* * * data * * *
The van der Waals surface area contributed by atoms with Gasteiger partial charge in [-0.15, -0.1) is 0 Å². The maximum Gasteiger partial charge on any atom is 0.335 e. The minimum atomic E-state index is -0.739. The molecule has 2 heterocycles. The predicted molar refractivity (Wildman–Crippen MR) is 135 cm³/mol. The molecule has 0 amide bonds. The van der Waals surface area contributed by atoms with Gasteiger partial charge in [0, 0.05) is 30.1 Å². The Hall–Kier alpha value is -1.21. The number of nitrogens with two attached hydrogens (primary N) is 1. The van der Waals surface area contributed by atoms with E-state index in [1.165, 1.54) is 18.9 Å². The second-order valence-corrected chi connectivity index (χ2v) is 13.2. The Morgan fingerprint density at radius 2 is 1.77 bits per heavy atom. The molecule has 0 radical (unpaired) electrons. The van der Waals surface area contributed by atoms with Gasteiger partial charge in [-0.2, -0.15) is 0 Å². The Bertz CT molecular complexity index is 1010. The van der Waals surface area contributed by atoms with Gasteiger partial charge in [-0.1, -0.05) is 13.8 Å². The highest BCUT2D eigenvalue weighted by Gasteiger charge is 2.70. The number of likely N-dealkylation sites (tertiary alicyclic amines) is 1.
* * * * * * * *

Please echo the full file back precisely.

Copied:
The van der Waals surface area contributed by atoms with Gasteiger partial charge in [-0.15, -0.1) is 0 Å². The maximum Gasteiger partial charge on any atom is 0.335 e. The minimum atomic E-state index is -0.739. The molecule has 2 heterocycles. The predicted molar refractivity (Wildman–Crippen MR) is 135 cm³/mol. The molecule has 0 amide bonds. The van der Waals surface area contributed by atoms with Gasteiger partial charge in [0, 0.05) is 30.1 Å². The Hall–Kier alpha value is -1.21. The number of nitrogens with two attached hydrogens (primary N) is 1. The van der Waals surface area contributed by atoms with E-state index in [1.165, 1.54) is 18.9 Å². The second-order valence-corrected chi connectivity index (χ2v) is 13.2. The Morgan fingerprint density at radius 2 is 1.77 bits per heavy atom. The molecule has 0 radical (unpaired) electrons. The van der Waals surface area contributed by atoms with Gasteiger partial charge in [-0.2, -0.15) is 0 Å². The Bertz CT molecular complexity index is 1010. The van der Waals surface area contributed by atoms with Gasteiger partial charge in [-0.1, -0.05) is 13.8 Å². The highest BCUT2D eigenvalue weighted by Gasteiger charge is 2.70. The number of likely N-dealkylation sites (tertiary alicyclic amines) is 1.